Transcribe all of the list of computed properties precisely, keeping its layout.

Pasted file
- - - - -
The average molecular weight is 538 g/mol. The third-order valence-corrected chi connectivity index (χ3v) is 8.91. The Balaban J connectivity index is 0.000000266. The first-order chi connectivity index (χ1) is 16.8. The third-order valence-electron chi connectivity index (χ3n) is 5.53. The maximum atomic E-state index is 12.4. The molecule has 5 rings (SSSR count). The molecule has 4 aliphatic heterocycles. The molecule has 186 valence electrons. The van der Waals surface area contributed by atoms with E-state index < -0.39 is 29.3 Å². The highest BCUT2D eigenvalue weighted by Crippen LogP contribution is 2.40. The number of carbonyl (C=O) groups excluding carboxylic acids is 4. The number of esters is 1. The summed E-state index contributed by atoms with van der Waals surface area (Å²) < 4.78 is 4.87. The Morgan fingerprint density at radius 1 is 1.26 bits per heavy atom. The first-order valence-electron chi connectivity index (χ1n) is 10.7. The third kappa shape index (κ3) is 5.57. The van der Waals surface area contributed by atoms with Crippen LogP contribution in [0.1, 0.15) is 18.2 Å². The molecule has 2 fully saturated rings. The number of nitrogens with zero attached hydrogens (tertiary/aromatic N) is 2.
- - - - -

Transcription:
The average molecular weight is 538 g/mol. The third-order valence-corrected chi connectivity index (χ3v) is 8.91. The Balaban J connectivity index is 0.000000266. The first-order chi connectivity index (χ1) is 16.8. The third-order valence-electron chi connectivity index (χ3n) is 5.53. The maximum atomic E-state index is 12.4. The molecule has 5 rings (SSSR count). The molecule has 4 aliphatic heterocycles. The molecule has 186 valence electrons. The van der Waals surface area contributed by atoms with E-state index < -0.39 is 29.3 Å². The highest BCUT2D eigenvalue weighted by Crippen LogP contribution is 2.40. The number of carbonyl (C=O) groups excluding carboxylic acids is 4. The number of esters is 1. The summed E-state index contributed by atoms with van der Waals surface area (Å²) < 4.78 is 4.87. The Morgan fingerprint density at radius 1 is 1.26 bits per heavy atom. The first-order valence-electron chi connectivity index (χ1n) is 10.7. The third kappa shape index (κ3) is 5.57. The van der Waals surface area contributed by atoms with Crippen LogP contribution in [0.1, 0.15) is 18.2 Å². The molecule has 2 fully saturated rings. The number of nitrogens with zero attached hydrogens (tertiary/aromatic N) is 2.